Volvo S90 Diesel Saloon

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VOLVO S90 Diesel Saloon
2.0 D4 Momentum Plus 4dr Geartronic
VOLVO S90 Diesel Saloon
2.0 D4 R DESIGN Plus 4dr Geartronic
VOLVO S90 Diesel Saloon
2.0 D5 R DESIGN Plus 4dr AWD Geartronic
VOLVO S90 Diesel Saloon
2.0 D4 Inscription Plus 4dr Geartronic
VOLVO S90 Diesel Saloon
2.0 D5 Inscription Plus 4dr AWD Geartronic

The new Volvo S90 is the standard bearing saloon from the refreshed Swedish automaker. Alongside the striking new V90 – its estate-bodied twin – the new S90 is looking to muscle in on the German dominance in the executive saloon market, and aims to enhance the driver’s life by providing a more relaxing and comforting driving experience. The question is, can Volvo pull off such a huge task in outmuscling the German brands at their own game?

Overview of the Volvo S90

On the Road

Volvo V90 D4 Inscription front bumper parked on road

Our Volvo S90 test car was the D4 ‘Inscription’ model. The D4 is a 2.0-litre turbo diesel engine providing a more than adequate 190PS – a well-judged output for everyday road use. It’s certainly quick enough for most tastes, reaching 62mph in around eight seconds, but it is also fairly frugal too. If you see 60mpg from this engine, we wouldn’t be surprised.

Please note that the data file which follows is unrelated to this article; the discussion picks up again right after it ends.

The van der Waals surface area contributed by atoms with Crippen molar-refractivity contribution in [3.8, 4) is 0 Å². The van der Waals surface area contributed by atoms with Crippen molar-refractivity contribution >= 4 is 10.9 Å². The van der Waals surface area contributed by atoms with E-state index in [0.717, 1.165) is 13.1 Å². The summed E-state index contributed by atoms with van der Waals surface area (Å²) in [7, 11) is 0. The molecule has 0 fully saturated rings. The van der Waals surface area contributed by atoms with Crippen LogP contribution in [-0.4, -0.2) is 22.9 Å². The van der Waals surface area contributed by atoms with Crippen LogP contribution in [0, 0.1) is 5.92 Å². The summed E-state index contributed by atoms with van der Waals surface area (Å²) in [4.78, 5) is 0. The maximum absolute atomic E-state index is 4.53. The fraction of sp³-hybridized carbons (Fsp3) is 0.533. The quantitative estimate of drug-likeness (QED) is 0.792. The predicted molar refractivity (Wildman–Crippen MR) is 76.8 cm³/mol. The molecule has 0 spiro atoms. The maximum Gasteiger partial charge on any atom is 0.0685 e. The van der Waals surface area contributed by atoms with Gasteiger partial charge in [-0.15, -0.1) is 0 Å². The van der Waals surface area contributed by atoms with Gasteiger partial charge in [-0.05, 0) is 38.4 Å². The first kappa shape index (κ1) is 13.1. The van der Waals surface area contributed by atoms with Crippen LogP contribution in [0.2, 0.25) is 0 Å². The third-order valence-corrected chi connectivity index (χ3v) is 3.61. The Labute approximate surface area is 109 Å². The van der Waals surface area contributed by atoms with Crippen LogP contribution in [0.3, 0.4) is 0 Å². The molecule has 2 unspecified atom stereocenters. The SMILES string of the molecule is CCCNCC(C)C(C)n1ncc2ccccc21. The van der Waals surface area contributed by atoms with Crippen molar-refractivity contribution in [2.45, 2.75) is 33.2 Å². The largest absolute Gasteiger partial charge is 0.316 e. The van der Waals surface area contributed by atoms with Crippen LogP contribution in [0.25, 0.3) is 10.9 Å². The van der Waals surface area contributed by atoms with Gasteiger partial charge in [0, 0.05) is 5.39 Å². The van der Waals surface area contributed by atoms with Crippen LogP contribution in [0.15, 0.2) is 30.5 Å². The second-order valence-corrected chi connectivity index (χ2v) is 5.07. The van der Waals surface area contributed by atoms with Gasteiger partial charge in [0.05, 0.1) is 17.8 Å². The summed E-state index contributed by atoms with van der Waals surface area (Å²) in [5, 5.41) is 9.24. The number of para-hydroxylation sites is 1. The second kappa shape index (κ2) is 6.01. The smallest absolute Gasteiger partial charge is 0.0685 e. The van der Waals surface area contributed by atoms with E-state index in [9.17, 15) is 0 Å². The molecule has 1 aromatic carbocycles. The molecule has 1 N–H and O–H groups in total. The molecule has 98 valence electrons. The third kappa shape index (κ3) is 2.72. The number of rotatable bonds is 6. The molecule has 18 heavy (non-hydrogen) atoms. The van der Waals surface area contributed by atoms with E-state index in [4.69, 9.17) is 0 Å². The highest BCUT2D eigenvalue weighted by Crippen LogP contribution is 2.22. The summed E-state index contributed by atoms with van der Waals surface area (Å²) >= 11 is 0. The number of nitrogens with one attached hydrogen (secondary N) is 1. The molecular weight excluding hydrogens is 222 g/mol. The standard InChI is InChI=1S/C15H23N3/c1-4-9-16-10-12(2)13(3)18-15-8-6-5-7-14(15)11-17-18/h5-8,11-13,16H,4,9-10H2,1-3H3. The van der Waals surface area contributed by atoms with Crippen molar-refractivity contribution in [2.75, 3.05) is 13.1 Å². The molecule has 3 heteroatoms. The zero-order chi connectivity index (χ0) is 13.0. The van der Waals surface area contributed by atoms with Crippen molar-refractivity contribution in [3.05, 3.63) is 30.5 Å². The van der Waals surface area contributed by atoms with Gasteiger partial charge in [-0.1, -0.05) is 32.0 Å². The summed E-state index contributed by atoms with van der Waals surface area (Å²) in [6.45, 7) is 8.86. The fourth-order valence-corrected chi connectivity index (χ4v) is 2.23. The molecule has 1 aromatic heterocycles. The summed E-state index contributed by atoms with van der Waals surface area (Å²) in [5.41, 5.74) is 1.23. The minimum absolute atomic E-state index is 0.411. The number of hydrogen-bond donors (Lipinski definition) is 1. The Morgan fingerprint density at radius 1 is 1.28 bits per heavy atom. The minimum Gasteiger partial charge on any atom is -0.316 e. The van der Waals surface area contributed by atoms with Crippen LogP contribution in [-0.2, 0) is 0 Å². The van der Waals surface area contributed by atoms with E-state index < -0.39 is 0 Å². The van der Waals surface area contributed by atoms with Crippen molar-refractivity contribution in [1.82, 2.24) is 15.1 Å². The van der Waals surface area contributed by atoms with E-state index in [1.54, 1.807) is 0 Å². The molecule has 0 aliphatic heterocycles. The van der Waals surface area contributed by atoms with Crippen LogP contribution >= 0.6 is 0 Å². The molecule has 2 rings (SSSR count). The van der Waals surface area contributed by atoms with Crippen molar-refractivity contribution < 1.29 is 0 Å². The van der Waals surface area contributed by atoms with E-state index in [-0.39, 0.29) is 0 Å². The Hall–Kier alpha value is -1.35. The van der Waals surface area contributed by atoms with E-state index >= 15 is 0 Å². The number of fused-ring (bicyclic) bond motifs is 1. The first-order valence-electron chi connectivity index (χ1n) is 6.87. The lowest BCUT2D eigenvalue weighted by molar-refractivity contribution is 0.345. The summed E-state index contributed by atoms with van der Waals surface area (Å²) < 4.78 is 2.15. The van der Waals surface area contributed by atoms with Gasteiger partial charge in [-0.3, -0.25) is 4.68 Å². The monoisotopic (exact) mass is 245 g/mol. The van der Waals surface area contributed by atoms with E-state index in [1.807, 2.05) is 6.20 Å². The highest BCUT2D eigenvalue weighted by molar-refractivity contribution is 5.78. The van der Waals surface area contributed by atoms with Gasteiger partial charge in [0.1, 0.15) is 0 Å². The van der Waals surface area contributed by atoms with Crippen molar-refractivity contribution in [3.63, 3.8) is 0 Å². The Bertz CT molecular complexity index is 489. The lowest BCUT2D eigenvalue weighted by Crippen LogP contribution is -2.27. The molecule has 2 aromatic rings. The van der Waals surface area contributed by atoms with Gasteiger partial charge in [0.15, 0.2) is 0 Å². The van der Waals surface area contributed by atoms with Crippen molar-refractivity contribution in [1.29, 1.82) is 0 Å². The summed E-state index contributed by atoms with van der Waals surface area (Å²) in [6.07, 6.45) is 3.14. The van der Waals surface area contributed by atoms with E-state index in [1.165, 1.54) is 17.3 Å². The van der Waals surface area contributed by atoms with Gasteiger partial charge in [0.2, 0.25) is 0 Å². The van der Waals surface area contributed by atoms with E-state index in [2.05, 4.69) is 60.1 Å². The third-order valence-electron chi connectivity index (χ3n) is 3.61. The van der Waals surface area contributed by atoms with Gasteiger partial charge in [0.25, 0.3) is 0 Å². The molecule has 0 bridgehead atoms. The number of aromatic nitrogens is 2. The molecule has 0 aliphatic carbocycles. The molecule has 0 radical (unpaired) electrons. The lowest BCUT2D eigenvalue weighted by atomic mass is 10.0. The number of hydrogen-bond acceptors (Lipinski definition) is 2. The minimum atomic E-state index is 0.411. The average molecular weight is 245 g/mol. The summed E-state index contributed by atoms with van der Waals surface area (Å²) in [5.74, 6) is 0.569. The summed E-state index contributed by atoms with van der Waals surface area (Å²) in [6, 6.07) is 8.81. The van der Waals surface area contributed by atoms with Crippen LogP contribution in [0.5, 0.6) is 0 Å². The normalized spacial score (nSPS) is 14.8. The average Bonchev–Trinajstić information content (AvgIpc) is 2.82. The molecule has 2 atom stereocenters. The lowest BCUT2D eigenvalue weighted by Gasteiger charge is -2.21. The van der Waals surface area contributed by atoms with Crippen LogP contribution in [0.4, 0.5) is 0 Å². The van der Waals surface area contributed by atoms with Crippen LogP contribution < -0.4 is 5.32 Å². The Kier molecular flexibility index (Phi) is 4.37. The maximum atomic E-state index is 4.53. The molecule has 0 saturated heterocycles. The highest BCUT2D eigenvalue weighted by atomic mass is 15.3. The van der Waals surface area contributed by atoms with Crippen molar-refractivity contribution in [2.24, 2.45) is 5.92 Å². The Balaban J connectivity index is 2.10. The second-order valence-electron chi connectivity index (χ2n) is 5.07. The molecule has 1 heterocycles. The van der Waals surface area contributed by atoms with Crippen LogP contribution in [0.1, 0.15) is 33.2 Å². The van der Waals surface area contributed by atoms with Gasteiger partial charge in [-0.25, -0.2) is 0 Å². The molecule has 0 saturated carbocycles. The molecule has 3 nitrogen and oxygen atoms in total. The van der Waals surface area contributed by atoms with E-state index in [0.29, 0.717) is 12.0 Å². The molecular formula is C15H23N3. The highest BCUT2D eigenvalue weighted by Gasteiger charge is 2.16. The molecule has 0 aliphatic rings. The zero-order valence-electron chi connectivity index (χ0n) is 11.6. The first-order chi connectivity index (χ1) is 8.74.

The D4 is expected to take up most of the sales with the new Volvo S90, and we can see why. It’s the entry level engine, and isn’t as powerful as its bigger brother (the D5 with 235PS and all-wheel drive) but it doesn’t feel entry level. It’s quiet and very smooth, and while it isn’t quite as responsive as we’d like, that could well be put down to the more lethargic eight-speed automatic gearbox than a lack of response from the engine. After all, Volvo has set up the new Volvo S90 to cruise and relax more than anything else.

We often focus far too much on the sporting credentials of saloon cars, and the truth is, they just aren’t often driven aggressively enough to really make this worthwhile.

While there’s no excuse for a poor handling saloon car, it’s also important to not overstate its athletic potential. The Volvo S90 is a wonderful antidote to the rear-wheel drive layouts of its German rivals, being front wheel drive and far lighter to wield. By lighter, we mean it feels lighter thanks to the weight of the steering and pedals. And while this is no small car, it feels far from intimidating, thanks to the ease in which it can be controlled. It truly is effortless.